The list of people waiting for routine surgery in Wales is nearly six times longer than a year ago with 57,445 awaiting an operation, figures show.
One orthopaedic surgeon has warned waiting times for things like knee and hip replacements could be three years.
Planned surgery in Wales was halted in March as Covid struck but most health boards have resumed some procedures.
Now doctors want parts of hospitals to be quarantined so they can restart some routine surgery.
The Welsh Government says health boards are working to open more services and "keep Covid and non-Covid patients apart".
New figures show that 57,445 people in Wales were waiting for elective operations in August 2020, compared with 9,859 during the same period in 2019.
The data, obtained by the BBC in a Freedom of Information request, also shows the number of patients waiting more than 36 weeks for elective treatment has grown from 13,501 at the start of the pandemic.
Health boards say the Covid-19 crisis has caused "significant disruption" and the most urgent patients are being prioritised.
'It will take a whole generation to recover'
Orthopaedic surgeon Chris Wilson called the waiting time figures "depressing" and was not surprised they have "shot up through the roof".
"These patients are in a lot of pain," said Mr Wilson, who is head of the orthopaedic surgery department at the Cardiff and Vale University Health Board.
"It's frustrating we can't offer them treatments like hip replacements which we know in the vast majority of cases is going to be life changing.
"All the surgeons feel impotent that we've got this large population of patients waiting for this type of surgery and they're not yet in a position to do anything about it and we know that the problem is growing week by week."
He said if something isn't done to reduce the waiting lists "the problem will grow and we'll have such a huge number of patients waiting for this type of surgery that it will take a whole generation to recover".
Colin Jones, from Llanelli, says he has been living in "terrible pain" since his GP referred him for a possible hip replacement nine months ago.
He says he has been "left in limbo" waiting for an appointment with a consultant.
"All they can offer me at this stage is pain relief and there's no end in sight. It's very frustrating," said the 71-year-old.
The Royal College of Surgeons has called on Welsh Government to ramp up the development of so-called "green zones" or "Covid-light" areas in hospitals.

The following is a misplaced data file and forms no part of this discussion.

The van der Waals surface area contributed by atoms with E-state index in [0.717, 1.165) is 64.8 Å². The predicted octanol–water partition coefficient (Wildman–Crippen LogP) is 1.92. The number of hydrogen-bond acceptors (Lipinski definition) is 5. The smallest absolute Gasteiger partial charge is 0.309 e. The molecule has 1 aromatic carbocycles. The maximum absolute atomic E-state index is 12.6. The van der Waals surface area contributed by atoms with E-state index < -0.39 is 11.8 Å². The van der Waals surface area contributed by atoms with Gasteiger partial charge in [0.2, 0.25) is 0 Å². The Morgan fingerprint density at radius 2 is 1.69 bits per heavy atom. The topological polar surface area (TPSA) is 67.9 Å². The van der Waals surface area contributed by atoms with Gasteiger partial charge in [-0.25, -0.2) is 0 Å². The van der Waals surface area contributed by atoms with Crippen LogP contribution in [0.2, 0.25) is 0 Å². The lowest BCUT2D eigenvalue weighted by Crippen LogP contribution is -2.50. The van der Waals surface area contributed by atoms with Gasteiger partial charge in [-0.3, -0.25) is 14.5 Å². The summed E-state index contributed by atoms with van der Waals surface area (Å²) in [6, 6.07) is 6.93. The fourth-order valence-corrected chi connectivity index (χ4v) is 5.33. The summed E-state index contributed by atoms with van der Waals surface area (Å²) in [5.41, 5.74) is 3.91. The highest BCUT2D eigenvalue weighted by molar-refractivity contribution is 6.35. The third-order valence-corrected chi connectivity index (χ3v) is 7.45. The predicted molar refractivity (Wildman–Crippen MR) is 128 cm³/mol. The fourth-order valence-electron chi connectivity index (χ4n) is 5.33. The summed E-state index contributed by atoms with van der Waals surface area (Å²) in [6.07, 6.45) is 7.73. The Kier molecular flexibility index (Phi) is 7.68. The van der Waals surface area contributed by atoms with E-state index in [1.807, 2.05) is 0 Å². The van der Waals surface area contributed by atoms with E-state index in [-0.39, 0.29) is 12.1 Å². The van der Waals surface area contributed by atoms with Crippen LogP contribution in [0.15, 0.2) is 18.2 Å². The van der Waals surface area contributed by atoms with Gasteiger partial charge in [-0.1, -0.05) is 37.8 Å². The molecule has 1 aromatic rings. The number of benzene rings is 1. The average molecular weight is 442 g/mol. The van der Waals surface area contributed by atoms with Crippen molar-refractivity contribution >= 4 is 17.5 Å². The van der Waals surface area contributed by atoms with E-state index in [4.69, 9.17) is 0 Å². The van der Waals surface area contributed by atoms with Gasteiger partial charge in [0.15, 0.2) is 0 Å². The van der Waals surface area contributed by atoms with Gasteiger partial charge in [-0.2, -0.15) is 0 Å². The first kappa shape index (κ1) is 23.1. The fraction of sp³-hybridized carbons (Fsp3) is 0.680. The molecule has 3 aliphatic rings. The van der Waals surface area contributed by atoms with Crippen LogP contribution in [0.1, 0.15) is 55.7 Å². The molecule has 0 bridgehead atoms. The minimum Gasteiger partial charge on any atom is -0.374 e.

These are wards with stringent rules where people movement is low so the risk of coronavirus transmission is low, in order to allow the resumption of more planned surgeries.
Richard Johnson, director of the college in Wales, said a recent survey found 30% of surgeons in the Welsh NHS were unable to access such facilities.
"We supported the stopping of elective surgery to allow the NHS to prepare for the pandemic," he said.
"But this is now seven months into the pandemic and we seem to be moving no further forward very quickly to work on the backlog of patients that are waiting for their surgery.
"At the centre of all this are patients who are suffering and as surgeons we want to offer the best treatment for our patients to stop that suffering so they can get back to a normal activity.
"At the present time the government aren't producing waiting times figures. Once we know what the scale of the problem is, then we can make some plans going forward of managing the situations."
The Welsh Conservatives have called on the Welsh Government to "ensure all avenues are explored", including field hospitals and "Covid-light" hospitals.
"And to commission - where it exists - extra capacity from the independent sector to help reduce the backlog, and get patients diagnosed and treated," health spokesman Andrew RT Davies said.
The Welsh Government said health boards were "working to restart more services" and "doing all they can" to keep Covid and non-Covid patients separate.
"They have been changing the care environment with the creation of 'green zones'," it said.
"The work is being clinically led and consultants are currently prioritising patients in order of clinical need."